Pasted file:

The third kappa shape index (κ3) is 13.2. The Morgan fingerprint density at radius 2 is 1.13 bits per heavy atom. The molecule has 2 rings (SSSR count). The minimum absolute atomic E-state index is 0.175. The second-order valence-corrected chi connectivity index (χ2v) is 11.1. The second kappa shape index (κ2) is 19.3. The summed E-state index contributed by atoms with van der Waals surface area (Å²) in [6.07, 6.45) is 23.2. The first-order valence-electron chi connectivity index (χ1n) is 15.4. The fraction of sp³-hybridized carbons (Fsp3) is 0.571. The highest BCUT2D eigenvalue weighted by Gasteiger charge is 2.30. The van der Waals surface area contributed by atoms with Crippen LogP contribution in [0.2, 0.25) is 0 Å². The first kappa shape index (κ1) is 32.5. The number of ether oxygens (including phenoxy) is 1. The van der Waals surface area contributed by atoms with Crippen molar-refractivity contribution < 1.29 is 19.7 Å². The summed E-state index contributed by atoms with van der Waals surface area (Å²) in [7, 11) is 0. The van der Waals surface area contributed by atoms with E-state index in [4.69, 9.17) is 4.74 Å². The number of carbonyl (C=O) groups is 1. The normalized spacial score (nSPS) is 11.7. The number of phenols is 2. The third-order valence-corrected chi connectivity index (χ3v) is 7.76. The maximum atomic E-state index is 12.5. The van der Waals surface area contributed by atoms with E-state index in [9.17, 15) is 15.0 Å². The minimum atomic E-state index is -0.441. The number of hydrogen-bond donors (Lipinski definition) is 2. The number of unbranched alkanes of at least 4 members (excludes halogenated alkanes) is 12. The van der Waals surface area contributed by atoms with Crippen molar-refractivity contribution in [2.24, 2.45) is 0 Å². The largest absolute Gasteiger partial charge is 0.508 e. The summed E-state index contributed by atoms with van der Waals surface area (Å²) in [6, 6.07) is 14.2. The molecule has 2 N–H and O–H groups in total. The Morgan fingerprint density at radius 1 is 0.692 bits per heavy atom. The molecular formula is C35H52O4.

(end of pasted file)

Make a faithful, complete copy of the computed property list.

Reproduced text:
The third kappa shape index (κ3) is 13.2. The Morgan fingerprint density at radius 2 is 1.13 bits per heavy atom. The molecule has 2 rings (SSSR count). The minimum absolute atomic E-state index is 0.175. The second-order valence-corrected chi connectivity index (χ2v) is 11.1. The second kappa shape index (κ2) is 19.3. The summed E-state index contributed by atoms with van der Waals surface area (Å²) in [6.07, 6.45) is 23.2. The first-order valence-electron chi connectivity index (χ1n) is 15.4. The fraction of sp³-hybridized carbons (Fsp3) is 0.571. The highest BCUT2D eigenvalue weighted by Gasteiger charge is 2.30. The van der Waals surface area contributed by atoms with Crippen LogP contribution in [0.2, 0.25) is 0 Å². The first kappa shape index (κ1) is 32.5. The number of ether oxygens (including phenoxy) is 1. The van der Waals surface area contributed by atoms with Crippen molar-refractivity contribution < 1.29 is 19.7 Å². The summed E-state index contributed by atoms with van der Waals surface area (Å²) in [7, 11) is 0. The van der Waals surface area contributed by atoms with E-state index in [4.69, 9.17) is 4.74 Å². The number of carbonyl (C=O) groups is 1. The normalized spacial score (nSPS) is 11.7. The number of phenols is 2. The third-order valence-corrected chi connectivity index (χ3v) is 7.76. The maximum atomic E-state index is 12.5. The van der Waals surface area contributed by atoms with E-state index in [9.17, 15) is 15.0 Å². The minimum atomic E-state index is -0.441. The number of hydrogen-bond donors (Lipinski definition) is 2. The number of unbranched alkanes of at least 4 members (excludes halogenated alkanes) is 12. The van der Waals surface area contributed by atoms with Crippen molar-refractivity contribution in [2.24, 2.45) is 0 Å². The largest absolute Gasteiger partial charge is 0.508 e. The summed E-state index contributed by atoms with van der Waals surface area (Å²) in [6, 6.07) is 14.2. The molecule has 2 N–H and O–H groups in total. The Morgan fingerprint density at radius 1 is 0.692 bits per heavy atom. The molecular formula is C35H52O4.